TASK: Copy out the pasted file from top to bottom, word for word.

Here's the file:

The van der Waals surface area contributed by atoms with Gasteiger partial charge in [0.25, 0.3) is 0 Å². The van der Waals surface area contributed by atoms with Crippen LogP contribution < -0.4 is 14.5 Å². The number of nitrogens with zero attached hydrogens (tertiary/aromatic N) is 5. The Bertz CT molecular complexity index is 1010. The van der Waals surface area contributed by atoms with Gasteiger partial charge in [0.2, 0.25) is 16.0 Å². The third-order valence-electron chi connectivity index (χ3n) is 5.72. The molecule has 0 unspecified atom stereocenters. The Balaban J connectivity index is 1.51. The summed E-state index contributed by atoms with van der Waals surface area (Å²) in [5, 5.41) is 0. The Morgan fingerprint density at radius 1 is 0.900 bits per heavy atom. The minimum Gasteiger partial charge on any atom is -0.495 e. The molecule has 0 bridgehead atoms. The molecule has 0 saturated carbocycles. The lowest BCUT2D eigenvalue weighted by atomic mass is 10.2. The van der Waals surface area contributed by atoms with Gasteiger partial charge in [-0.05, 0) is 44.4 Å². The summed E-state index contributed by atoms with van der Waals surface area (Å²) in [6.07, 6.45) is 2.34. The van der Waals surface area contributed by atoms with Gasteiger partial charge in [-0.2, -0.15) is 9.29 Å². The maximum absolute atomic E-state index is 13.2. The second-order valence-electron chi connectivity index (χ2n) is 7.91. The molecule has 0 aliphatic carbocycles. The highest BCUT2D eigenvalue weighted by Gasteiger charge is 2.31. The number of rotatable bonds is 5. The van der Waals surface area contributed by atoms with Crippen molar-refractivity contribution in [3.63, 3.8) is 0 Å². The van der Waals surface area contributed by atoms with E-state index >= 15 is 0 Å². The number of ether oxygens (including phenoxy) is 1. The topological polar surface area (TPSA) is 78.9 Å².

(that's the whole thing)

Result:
The van der Waals surface area contributed by atoms with Gasteiger partial charge in [0.25, 0.3) is 0 Å². The van der Waals surface area contributed by atoms with Crippen LogP contribution < -0.4 is 14.5 Å². The number of nitrogens with zero attached hydrogens (tertiary/aromatic N) is 5. The Bertz CT molecular complexity index is 1010. The van der Waals surface area contributed by atoms with Gasteiger partial charge in [0.2, 0.25) is 16.0 Å². The third-order valence-electron chi connectivity index (χ3n) is 5.72. The molecule has 0 unspecified atom stereocenters. The Balaban J connectivity index is 1.51. The summed E-state index contributed by atoms with van der Waals surface area (Å²) in [5, 5.41) is 0. The Morgan fingerprint density at radius 1 is 0.900 bits per heavy atom. The minimum Gasteiger partial charge on any atom is -0.495 e. The molecule has 0 bridgehead atoms. The molecule has 0 saturated carbocycles. The lowest BCUT2D eigenvalue weighted by atomic mass is 10.2. The van der Waals surface area contributed by atoms with Gasteiger partial charge in [-0.05, 0) is 44.4 Å². The summed E-state index contributed by atoms with van der Waals surface area (Å²) in [6.07, 6.45) is 2.34. The van der Waals surface area contributed by atoms with Gasteiger partial charge in [-0.2, -0.15) is 9.29 Å². The maximum absolute atomic E-state index is 13.2. The second-order valence-electron chi connectivity index (χ2n) is 7.91. The molecule has 0 aliphatic carbocycles. The highest BCUT2D eigenvalue weighted by Gasteiger charge is 2.31. The number of rotatable bonds is 5. The van der Waals surface area contributed by atoms with Crippen molar-refractivity contribution in [3.63, 3.8) is 0 Å². The van der Waals surface area contributed by atoms with E-state index >= 15 is 0 Å². The number of ether oxygens (including phenoxy) is 1. The topological polar surface area (TPSA) is 78.9 Å².